The Secret Life of Issue Lists (Part1)
By asparks on Apr 21, 2009
Sometimes little things can make a big difference, and sometimes those little things are right there in front of you, waiting for you to notice them.
Take project issue lists for example
As a key project document I first started getting interested in them about 10 years go when I was doing a lot of Critical Accounts & remediation work. It was impossible to go into a project and have an agreed issue list waiting there, ready for you to work on.
Nothing has changed. Getting agreement on what the key issues are and their status still feels like getting blood out of a stone.
Recently I decided to have another look at issue lists in projects in the light of some of the latest thinking in the fields of personal productivity and sociology. I wanted to see if that led to any new insights on how those concepts could be applied in the context of project teams.
Obviously the underlying question is "If we manage issues better, will that improve our project outcomes?”
I was pleasantly surprised with the results.
I wanted to better understand why issues were such slippery things to manage.
I had the feeling that issue lists tended to generate a feeling of antipathy or resistance on the part of the PM or the team, especially on the part of the customer. There seems to be a fundamental disconnect in expectations.
The common expectation seems to be that projects should be like a straight race.
The reality is that they more often resemble a cross country or steeplechase event.
Issues are like a bunch of inconvenient truths standing between you and your project goals.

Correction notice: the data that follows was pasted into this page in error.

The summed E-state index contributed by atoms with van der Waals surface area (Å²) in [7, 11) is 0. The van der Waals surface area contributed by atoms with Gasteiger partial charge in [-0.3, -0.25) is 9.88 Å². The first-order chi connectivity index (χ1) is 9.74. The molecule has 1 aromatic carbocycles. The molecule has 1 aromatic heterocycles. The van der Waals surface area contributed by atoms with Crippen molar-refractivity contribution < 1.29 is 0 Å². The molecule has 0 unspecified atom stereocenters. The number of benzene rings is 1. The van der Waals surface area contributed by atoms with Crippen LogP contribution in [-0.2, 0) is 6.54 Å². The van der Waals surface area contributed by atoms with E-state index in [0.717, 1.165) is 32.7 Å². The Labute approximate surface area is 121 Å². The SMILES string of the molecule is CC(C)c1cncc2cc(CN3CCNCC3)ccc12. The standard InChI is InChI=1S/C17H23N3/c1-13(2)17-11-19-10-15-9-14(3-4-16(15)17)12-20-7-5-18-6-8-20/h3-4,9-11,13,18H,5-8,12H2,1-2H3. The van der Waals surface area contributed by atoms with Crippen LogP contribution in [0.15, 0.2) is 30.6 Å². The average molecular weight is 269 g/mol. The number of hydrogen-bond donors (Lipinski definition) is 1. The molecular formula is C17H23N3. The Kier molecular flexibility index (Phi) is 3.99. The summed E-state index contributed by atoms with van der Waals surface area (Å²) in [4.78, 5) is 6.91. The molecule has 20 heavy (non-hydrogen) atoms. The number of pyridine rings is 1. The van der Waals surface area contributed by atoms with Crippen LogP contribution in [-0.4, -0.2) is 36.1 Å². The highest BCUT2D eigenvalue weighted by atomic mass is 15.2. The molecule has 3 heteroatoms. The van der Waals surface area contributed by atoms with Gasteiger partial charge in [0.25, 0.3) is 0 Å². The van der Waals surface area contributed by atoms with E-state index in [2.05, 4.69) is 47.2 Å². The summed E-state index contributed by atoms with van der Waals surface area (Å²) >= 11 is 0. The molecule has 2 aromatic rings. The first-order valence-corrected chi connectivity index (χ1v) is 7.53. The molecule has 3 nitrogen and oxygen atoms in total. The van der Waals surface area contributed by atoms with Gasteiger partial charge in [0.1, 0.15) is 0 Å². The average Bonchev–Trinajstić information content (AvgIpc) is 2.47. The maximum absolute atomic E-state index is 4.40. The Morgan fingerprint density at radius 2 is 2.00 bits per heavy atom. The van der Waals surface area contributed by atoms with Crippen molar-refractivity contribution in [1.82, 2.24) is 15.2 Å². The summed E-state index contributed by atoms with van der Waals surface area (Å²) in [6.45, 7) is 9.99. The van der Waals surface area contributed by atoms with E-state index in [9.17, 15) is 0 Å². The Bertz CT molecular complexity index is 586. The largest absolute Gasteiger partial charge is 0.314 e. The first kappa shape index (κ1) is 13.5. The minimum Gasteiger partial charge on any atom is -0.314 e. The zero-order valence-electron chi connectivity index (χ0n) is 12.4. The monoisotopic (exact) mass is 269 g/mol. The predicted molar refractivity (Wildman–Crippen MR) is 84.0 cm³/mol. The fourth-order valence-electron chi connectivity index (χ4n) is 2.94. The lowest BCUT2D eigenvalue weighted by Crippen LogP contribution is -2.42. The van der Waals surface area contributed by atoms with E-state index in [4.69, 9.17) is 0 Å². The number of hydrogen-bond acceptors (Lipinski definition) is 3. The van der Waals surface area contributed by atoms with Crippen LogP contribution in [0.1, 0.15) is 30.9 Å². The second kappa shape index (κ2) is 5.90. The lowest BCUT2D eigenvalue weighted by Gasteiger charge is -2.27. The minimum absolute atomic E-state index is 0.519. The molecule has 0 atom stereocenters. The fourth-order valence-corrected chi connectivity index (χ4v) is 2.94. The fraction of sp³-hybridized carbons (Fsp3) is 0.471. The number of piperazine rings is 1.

“Ugh! I'll do "something" with them "sometime" because the methodology says so." is often the unspoken thought of many PMs.
I decided to discuss this phenomenon with some colleagues to get other perspectives.
Perspectives – Critical Accounts
I talked to Sharon Smith, a Director in Critical Accounts. Critical Accounts is all about issue management - so they might know a thing or two on the subject
Her key points were about discipline, capture, technology and ownership
Not everyone understands that you need to be a bit disciplined about issue management in projects. Issue management needs to be a formal process in projects. Unfortunately it is an informal one just about everywhere else.
The customer may feel that it is OK to mention something vague about a problem when they meet an Oracle employee at the coffee machine. That does not mean that Oracle, or the project team, has formally registered that issue.
Another example is where the customer has logged a software issue in their internal IT system, but it’s not logged as a project issue (or vice versa) and not logged with Oracle Support (or Development if it is a bug or an enhancement request).
To manage issues you need to capture them. Issues “in the wild” just tend to get bigger.
Technology does not always help you get to grips with capturing and managing issues. Sometimes it can make it worse. Any system for collecting issues needs to be simple and accessible if people (project team members and users) are going to actually use it.
Ownership. Not just each issue, but also the issue process as a whole needs an owner. Hint: the customer needs to at least be part owner so the process can continue when the consultants have left the site. No owner(ship) equals no progress.
Perspectives – Risk Management
A conversation with Risk Management (Suzi Weinmann-Jaffe and Bernadette Uesbeck) brought other aspects to light particularly in the areas of organizing and review and reporting.
In complex or escalated projects (where we typically assign more experienced PMs) the issue lists are a key focus area and tend to be well organized, thoroughly maintained and frequently reviewed. In Risk Management’s view there is a clear correlation between PM experience and quality of issue management.
In organizing the issues we looked at the idea of supersetting & subsetting.